It’s a Great Time to Try Pickling

This time-honored method of food preservation yields rewards both practical and tasty
May 23, 2020 Updated: May 23, 2020

Pickling foods in vinegar or fermenting them in brine is one of the oldest food preservation methods. The earliest archeological evidence comes from Ancient Mesopotamia and the Tigris River Valley more than 4,000 years ago.

Pre-refrigeration, pickling allowed vegetables and fruits to be eaten long after they were in season, and meats such as salt pork to be carried on long journeys and into wars. Pickling soon spread around the world: pickles are mentioned by Aristotle, in the Bible, and in Shakespeare’s plays. Cleopatra and Queen Elizabeth I were prominent proponents of their health properties.

The wide adoption of electrical refrigeration in the 20th century meant pickling was no longer necessary for preserving food, but by then pickles were appreciated for their taste, and so the method has lasted.

The 1893 edition of “Mrs. Beeton’s Everyday Cookery and Housekeeping Book” has a number of inspiring and achievable recipes ranging from gherkins and herrings to nasturtiums as an alternative to capers.

Mrs. Beeton also includes a warning against purchasing “inferior” commercially produced pickles, as copper sulphate was used to give a vivid, but unfortunately quite toxic, color. Anxiety over food adulteration reached dizzying heights in the Victorian age, with dangerous and even poisonous substances added to foods to enhance color and flavor, or eke out more expensive ingredients.

The “Country Women’s Association Cookery Book” from 1936 compiles “tried-and-true” members’ recipes, with a pickled beetroot recipe using a thin layer of melted fat to form an airtight seal on the cooled jar. Such vacuum sealing was essential for unrefrigerated storage.

In New Zealand, the 1968 edition of “The Aunt Daisy Cookbook” contains an entire chapter on pickles and chutney, including pickled figs, peaches, and pears. One recipe suggests steeping blackberries in sugar overnight, boiling in vinegar, then spicing with ground ginger and allspice.

Reflecting Australians’ increasing interest in other cuisines, Margaret Fulton’s “Encyclopedia of Food and Cookery” (1983) used a number of Asian flavors, such as her curried aubergine pickle with fresh ginger and chili. Fulton was also aware of how pickling can turn waste destined for the green bin or compost into a crunchy condiment, as in her recipe for pickled watermelon rind.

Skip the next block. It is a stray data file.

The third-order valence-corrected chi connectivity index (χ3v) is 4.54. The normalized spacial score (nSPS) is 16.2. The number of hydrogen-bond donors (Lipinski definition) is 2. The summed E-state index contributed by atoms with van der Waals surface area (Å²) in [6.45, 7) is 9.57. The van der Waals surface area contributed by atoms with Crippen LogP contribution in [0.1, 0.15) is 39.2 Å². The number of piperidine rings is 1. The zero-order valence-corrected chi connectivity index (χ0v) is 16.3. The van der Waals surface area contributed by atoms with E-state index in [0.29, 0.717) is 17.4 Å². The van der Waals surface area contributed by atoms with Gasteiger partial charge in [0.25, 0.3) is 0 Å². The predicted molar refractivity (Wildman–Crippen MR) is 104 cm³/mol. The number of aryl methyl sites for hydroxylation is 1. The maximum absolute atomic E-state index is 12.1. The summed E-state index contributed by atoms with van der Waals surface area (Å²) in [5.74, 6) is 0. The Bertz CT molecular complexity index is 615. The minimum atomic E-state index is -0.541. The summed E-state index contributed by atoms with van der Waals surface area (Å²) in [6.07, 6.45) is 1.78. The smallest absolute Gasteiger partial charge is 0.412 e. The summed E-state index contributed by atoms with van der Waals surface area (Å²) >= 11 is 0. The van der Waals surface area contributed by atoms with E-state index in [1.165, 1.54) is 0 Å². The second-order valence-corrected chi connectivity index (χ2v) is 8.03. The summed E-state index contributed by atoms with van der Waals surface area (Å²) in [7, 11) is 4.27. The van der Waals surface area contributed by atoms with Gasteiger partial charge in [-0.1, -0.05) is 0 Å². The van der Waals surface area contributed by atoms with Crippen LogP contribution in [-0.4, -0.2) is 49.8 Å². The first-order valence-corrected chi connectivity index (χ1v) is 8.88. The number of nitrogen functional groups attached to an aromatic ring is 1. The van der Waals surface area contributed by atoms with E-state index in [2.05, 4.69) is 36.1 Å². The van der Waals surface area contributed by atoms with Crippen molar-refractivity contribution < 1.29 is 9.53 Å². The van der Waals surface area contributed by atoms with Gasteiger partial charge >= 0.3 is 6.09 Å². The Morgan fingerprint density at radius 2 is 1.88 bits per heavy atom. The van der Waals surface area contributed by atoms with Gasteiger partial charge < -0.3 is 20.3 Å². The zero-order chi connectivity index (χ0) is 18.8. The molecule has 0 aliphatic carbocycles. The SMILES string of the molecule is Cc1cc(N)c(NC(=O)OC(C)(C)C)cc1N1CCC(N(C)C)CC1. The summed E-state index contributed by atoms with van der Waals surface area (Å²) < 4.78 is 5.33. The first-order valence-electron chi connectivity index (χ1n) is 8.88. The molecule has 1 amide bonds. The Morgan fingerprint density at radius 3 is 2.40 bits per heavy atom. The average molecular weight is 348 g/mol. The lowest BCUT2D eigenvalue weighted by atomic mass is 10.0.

Almost Instant Cucumber Pickle

Epoch Times Photo
Quick pickled cucumber. (Kiian Oksana/Shutterstock)

“Quick” or “refrigerator” pickles provide an easy way into pickling. The below is barely a recipe, but it is both reliable and totally adjustable to taste.

  • 1 tablespoon vinegar (apple cider, white wine, or rice)
  • 1 tablespoon cold water
  • 2 teaspoons sugar (white, raw, or soft brown)
  • 1/4 teaspoon salt
  • 1 cucumber, washed (peeled, or not, depending on variety)

Mix vinegar and water in a bowl, and stir in sugar and salt until dissolved.

Thinly slice in the cucumber. Stir gently.

An even more instant result is obtained by marinating the cucumber slices in some liquid from a jar of pickles.

Finely chopped dill, mint, or chives can be added. More (or less) vinegar, water, sugar, or salt can be used to taste.

This can be made during the day and refrigerated, covered, until dinner, or assembled while the rest of the meal is being prepared. Drained, these crunchy slices can be used on burgers and in sandwiches and salads, or just enjoyed on their own. They can be stored in the fridge for a few days, but become softer.

This is also a delicious way of pickling a thinly sliced red onion. When left for a couple of hours, it emerges from the solution not only soft and sweet, but a gorgeous pink.

Cauliflower Pickle

Epoch Times Photo
Pickled cauliflower. (Oksana Shufrych/Shutterstock)

This recipe adapts elements from Aunt Daisy and Margaret Fulton. It requires some patience waiting for the flavors to develop, but not too long. Nervous about food hygiene, I keep this in the refrigerator.

  • 1 medium cauliflower, broken into florets
  • 1 onion, peeled and cut into 8 wedges (about a cup)
  • 1/3 cup salt
  • 5 cups vinegar (white)
  • 3/4 cup sugar (white or raw) or 1/2 cup golden syrup
  • 1 teaspoon turmeric
  • 1 1/2 tablespoons mustard seeds (or coriander seeds, or a mixture)
  • 2 red chilies, halved lengthwise
  • Glass jars with plastic-plated lids (I reuse medium-sized, 16-ounce pickle jars)

Put cauliflower and onion in a large non-reactive glass or stainless-steel bowl.

Sprinkle with salt, stir a few times, and leave in a cool place for three hours.

Wash glass jars and their lids in hot, soapy water. Rinse and place in a warm oven, about 284 degrees F, to sterilize.

Drain vegetables.

Mix vinegar, sugar or syrup, turmeric, seeds, and chili, and bring to a boil.

Add vegetables and cook gently for about 5 minutes. This depends on the size of the florets. They need to be just cooked through, not mushy.

Using a slotted spoon or soup ladle, put vegetables (not liquid) into hot jars.

Bring spiced vinegar up to the boil again and pour into jars to cover the cauliflower and onion.

Seal the jars. Let cool and then store in refrigerator for at least a week.

This makes about three jars, depending on the size of the cauliflower, onion, and jars.

Donna Lee Brien is a professor of creative industries at Central Queensland University in Australia. This article was first published on The Conversation.